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Rashomon   A

The Criterion Collection

Year Released: 1950 (USA: 1951)
MPAA Rating: Not Rated
Director: Akira Kurosawa
Writers: Akira Kurosawa, Shinobu Hashimoto
Cast: Toshiro Mifune, Machiko Kyo, Masayuki Mori, Takashi Shimura, Minoru Chiaki, Kichijiro Ueda.

Review by Michael Scrutchin

Rashomon is the film that catapulted Akira Kurosawa into widespread acclaim and recognition around the world, garnering first place at the 1951 Venice Film Festival and later picking up an Academy Award for Best Foreign Language Film. I must admit that though I'd been meaning to see it for years, watching the Criterion Collection DVD was my first time. I'm almost at a loss for words, but I'll give it the old college try.

In 11th-century Japan, three men taking shelter from a savage rainstorm under the Rashomon gate discuss a recent murder and recount the conflicting testimonies of those involved. The priest (Minoru Chiaki) is ready to give up all faith in mankind based on what he's heard, while the woodcutter (Takashi Shimura) claims that all the stories are lies. The commoner (Kichijiro Ueda), who wasn't present at the courthouse, doesn't care if it's a lie as long as it's entertaining. So as the rain hammering down outside sets a suitably bleak atmosphere, the woodcutter and the priest relate the stories they heard in the courthouse garden.

The one thing that's certain in Rashomon is that a man (Masayuki Mori) was killed in the forest. He may have been murdered by the crazed bandit (Toshiro Mifune) who raped his wife (Machiko Kyo), but her version of the story differs greatly from that of the bandit, who has no qualms about claiming that he raped the woman and then killed the man in a duel. The dead man even has his say about the events leading up to his death (through a medium), but a final word on the events by an impartial bystander negates nearly everything that's been said. We're not sure we can trust any of the four different versions of the story, but that's no matter. Discovering the truth isn't the point.

But even if you're not into pondering the film's philosophical ideas about mankind's inability to be truthful (especially to themselves) and the relative subjectivity of truth, Rashomon is riveting simply as entertainment. During its 88-minute running time, the same story (and yet not the same story) plays out four times, but it never becomes dull or repetitious. Quite the contrary: the more the story is shown with minor and major differences, the more compelling it becomes.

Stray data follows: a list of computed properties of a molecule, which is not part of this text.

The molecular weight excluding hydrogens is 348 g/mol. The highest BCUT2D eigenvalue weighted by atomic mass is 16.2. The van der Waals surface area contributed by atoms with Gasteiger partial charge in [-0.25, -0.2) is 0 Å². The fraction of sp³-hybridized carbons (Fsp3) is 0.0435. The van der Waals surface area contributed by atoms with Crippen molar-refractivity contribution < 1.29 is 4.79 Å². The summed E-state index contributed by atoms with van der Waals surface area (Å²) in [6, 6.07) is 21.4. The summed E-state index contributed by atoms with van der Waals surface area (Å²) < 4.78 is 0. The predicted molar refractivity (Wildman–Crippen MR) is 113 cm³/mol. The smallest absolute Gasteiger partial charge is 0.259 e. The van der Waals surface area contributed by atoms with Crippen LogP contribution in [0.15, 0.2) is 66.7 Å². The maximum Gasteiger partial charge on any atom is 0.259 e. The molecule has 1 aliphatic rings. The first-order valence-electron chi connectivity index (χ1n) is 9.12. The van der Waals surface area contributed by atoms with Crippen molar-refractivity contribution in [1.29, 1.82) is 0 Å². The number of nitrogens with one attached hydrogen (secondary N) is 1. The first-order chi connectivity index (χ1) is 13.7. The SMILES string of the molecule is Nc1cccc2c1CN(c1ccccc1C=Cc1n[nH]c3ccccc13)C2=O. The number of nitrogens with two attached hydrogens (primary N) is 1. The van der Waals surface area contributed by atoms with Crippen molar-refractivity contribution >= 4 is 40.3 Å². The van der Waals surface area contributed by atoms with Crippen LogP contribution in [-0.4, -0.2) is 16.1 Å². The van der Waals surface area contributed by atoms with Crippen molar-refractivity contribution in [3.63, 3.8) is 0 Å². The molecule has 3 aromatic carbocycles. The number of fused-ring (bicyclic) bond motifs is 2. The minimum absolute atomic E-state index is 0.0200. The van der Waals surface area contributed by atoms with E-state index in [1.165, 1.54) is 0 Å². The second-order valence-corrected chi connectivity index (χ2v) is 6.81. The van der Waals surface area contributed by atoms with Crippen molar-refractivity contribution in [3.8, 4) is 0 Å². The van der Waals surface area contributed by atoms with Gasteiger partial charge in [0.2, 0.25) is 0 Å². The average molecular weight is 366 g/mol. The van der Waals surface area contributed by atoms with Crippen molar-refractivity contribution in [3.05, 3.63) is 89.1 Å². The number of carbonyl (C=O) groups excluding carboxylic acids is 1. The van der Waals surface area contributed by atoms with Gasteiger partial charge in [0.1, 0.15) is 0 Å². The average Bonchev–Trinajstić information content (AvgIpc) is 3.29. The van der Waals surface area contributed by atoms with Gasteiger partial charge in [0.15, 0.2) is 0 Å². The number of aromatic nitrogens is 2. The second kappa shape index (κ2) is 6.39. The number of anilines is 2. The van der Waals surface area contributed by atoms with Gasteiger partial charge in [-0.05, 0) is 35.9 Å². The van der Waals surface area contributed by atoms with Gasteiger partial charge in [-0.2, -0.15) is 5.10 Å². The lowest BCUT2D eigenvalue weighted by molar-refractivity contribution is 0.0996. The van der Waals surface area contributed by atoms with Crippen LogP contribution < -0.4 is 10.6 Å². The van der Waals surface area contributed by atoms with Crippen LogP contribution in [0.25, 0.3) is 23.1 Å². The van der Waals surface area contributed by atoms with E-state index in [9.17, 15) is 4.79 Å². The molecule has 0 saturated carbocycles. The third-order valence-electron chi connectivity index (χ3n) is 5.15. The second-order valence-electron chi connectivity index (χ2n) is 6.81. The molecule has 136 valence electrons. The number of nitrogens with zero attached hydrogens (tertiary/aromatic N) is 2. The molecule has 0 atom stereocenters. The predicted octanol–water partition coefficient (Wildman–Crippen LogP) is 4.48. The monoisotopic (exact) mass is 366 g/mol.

Toshiro Mifune as the bandit is nothing less than captivating. A cool, collected look in his eyes can suddenly give way to a flicker of insanity, and his frequent crazed laugh is oddly unsettling. And while Masayuki Mori is good as the doomed man, it's Machiko Kyo as his wife who puts forth the film's most amazing performance. Depending on which version of the story is being related, she can be a helpless victim, an icy seductress, or somewhere in between. Through it all, she never hits a wrong note and frequently astounds.

Likewise, the black and white cinematography is stylish and beautiful. Watch as the camera weaves through the forest following the woodcutter on the walk in which he discovers the dead man's body. At times, the camera points upward, catching glimpses of the sun through the treetops, then cuts back to woodcutter, ax resting on his shoulder, as he ambles through the woods. This sequence is a marvel of mood and style, making a simple sequence of a guy walking through the forest engaging.

The Criterion Collection DVD finally gives this masterpiece the deluxe treatment it richly deserves. The high-definition digital transfer looks and sounds great, while the commentary by Japanese-film historian Donald Richie serves as a nice supplement. There's also a video introduction by Robert Altman, the theatrical trailer, and excerpts from a documentary about Rashomon's cinematographer called The World of Kazuo Miyagawa. The film is presented full screen (in its 1.33:1 theatrical aspect ratio) with monaural audio and optional English subtitles or an English-dubbed soundtrack. The DVD booklet contains linear notes by Stephen Price (author of The Warrior's Camera: The Cinema of Akira Kurosawa), an excerpt from Kurosawa's book Something Like An Autobiography (a fun and informative read), and reprints of the short stories (Ryunosuke Akutagawa's "In a Grove" and "Rashomon") upon which the film is based. I honestly can't think of a way this wonderful package could have been improved upon. For any film buff, this DVD is essential.

It's tough to collect my thoughts about Rashomon after just one viewing. I hope I managed to do it an inkling of justice in my review, though I'm sure otherwise. Seeing a film like this once is merely skimming the surface, and there will certainly be more viewings for me in the near future. It asks so many great questions about human nature, but doesn't pretend to have the answers. After all, as much as we know about human psychology, the human mind is still a mystery we'll never fully unravel.

Review published 03.27.2002.

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